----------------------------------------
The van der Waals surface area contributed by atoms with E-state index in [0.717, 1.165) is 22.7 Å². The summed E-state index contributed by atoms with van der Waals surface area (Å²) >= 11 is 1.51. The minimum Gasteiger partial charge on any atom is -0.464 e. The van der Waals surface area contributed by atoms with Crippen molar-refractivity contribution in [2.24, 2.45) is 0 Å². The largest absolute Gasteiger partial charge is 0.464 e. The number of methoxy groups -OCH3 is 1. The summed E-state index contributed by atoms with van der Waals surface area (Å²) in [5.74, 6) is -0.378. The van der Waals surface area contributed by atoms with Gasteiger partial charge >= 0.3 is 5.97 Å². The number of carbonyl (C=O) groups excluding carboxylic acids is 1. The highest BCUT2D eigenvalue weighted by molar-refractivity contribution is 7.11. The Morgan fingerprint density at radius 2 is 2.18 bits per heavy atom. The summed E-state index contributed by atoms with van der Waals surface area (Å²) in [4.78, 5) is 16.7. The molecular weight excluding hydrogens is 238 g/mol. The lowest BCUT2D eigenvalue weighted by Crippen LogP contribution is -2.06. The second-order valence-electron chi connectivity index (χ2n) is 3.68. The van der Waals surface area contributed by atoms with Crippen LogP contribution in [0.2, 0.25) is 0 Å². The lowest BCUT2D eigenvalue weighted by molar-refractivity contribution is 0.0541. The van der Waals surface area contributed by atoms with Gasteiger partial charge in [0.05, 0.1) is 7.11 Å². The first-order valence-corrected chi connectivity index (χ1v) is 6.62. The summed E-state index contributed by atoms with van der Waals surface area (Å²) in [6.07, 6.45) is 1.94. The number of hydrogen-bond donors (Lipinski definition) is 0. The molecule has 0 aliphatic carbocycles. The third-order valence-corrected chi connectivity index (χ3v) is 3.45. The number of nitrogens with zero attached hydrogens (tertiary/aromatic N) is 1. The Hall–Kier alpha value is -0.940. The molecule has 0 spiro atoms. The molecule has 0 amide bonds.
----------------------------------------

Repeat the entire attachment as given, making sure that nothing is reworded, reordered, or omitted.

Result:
The van der Waals surface area contributed by atoms with E-state index in [0.717, 1.165) is 22.7 Å². The summed E-state index contributed by atoms with van der Waals surface area (Å²) >= 11 is 1.51. The minimum Gasteiger partial charge on any atom is -0.464 e. The van der Waals surface area contributed by atoms with Crippen molar-refractivity contribution in [2.24, 2.45) is 0 Å². The largest absolute Gasteiger partial charge is 0.464 e. The number of methoxy groups -OCH3 is 1. The summed E-state index contributed by atoms with van der Waals surface area (Å²) in [5.74, 6) is -0.378. The van der Waals surface area contributed by atoms with Gasteiger partial charge >= 0.3 is 5.97 Å². The number of carbonyl (C=O) groups excluding carboxylic acids is 1. The highest BCUT2D eigenvalue weighted by molar-refractivity contribution is 7.11. The Morgan fingerprint density at radius 2 is 2.18 bits per heavy atom. The summed E-state index contributed by atoms with van der Waals surface area (Å²) in [4.78, 5) is 16.7. The molecular weight excluding hydrogens is 238 g/mol. The lowest BCUT2D eigenvalue weighted by Crippen LogP contribution is -2.06. The second-order valence-electron chi connectivity index (χ2n) is 3.68. The van der Waals surface area contributed by atoms with Crippen LogP contribution in [0.2, 0.25) is 0 Å². The lowest BCUT2D eigenvalue weighted by molar-refractivity contribution is 0.0541. The van der Waals surface area contributed by atoms with Gasteiger partial charge in [0.05, 0.1) is 7.11 Å². The first-order valence-corrected chi connectivity index (χ1v) is 6.62. The summed E-state index contributed by atoms with van der Waals surface area (Å²) in [6.07, 6.45) is 1.94. The number of hydrogen-bond donors (Lipinski definition) is 0. The molecule has 0 aliphatic carbocycles. The third-order valence-corrected chi connectivity index (χ3v) is 3.45. The number of nitrogens with zero attached hydrogens (tertiary/aromatic N) is 1. The Hall–Kier alpha value is -0.940. The molecule has 0 spiro atoms. The molecule has 0 amide bonds.